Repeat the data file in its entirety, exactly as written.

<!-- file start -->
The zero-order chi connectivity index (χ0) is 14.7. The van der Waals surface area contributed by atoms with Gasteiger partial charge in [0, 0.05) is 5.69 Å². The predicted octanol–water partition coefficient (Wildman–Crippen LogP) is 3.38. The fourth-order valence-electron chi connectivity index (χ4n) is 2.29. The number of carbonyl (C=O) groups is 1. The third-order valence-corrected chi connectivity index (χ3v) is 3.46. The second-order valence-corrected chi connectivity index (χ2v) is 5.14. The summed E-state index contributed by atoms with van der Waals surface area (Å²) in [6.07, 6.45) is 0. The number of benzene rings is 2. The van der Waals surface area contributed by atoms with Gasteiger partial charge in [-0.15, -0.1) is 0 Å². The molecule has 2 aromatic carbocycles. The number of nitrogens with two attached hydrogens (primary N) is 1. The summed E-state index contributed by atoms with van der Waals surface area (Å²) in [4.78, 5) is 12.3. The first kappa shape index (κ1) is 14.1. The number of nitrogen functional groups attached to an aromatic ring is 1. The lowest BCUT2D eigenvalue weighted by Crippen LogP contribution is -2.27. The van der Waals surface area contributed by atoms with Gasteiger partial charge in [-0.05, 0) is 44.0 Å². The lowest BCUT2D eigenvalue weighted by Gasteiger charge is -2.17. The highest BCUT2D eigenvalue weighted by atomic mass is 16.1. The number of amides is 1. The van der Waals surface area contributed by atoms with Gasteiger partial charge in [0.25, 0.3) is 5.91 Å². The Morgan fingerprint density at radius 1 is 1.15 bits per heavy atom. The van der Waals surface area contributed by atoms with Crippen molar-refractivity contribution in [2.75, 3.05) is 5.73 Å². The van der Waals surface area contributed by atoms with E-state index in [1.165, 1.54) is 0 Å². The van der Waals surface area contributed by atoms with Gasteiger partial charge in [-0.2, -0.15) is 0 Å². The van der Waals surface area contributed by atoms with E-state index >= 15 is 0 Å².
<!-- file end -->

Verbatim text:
The zero-order chi connectivity index (χ0) is 14.7. The van der Waals surface area contributed by atoms with Gasteiger partial charge in [0, 0.05) is 5.69 Å². The predicted octanol–water partition coefficient (Wildman–Crippen LogP) is 3.38. The fourth-order valence-electron chi connectivity index (χ4n) is 2.29. The number of carbonyl (C=O) groups is 1. The third-order valence-corrected chi connectivity index (χ3v) is 3.46. The second-order valence-corrected chi connectivity index (χ2v) is 5.14. The summed E-state index contributed by atoms with van der Waals surface area (Å²) in [6.07, 6.45) is 0. The number of benzene rings is 2. The van der Waals surface area contributed by atoms with Gasteiger partial charge in [-0.15, -0.1) is 0 Å². The molecule has 2 aromatic carbocycles. The number of nitrogens with two attached hydrogens (primary N) is 1. The summed E-state index contributed by atoms with van der Waals surface area (Å²) in [4.78, 5) is 12.3. The first kappa shape index (κ1) is 14.1. The number of nitrogen functional groups attached to an aromatic ring is 1. The lowest BCUT2D eigenvalue weighted by Crippen LogP contribution is -2.27. The van der Waals surface area contributed by atoms with Gasteiger partial charge in [-0.05, 0) is 44.0 Å². The lowest BCUT2D eigenvalue weighted by Gasteiger charge is -2.17. The highest BCUT2D eigenvalue weighted by atomic mass is 16.1. The number of amides is 1. The van der Waals surface area contributed by atoms with Gasteiger partial charge in [0.25, 0.3) is 5.91 Å². The Morgan fingerprint density at radius 1 is 1.15 bits per heavy atom. The van der Waals surface area contributed by atoms with Crippen molar-refractivity contribution in [2.75, 3.05) is 5.73 Å². The van der Waals surface area contributed by atoms with E-state index in [1.165, 1.54) is 0 Å². The van der Waals surface area contributed by atoms with Gasteiger partial charge in [-0.2, -0.15) is 0 Å². The van der Waals surface area contributed by atoms with E-state index >= 15 is 0 Å².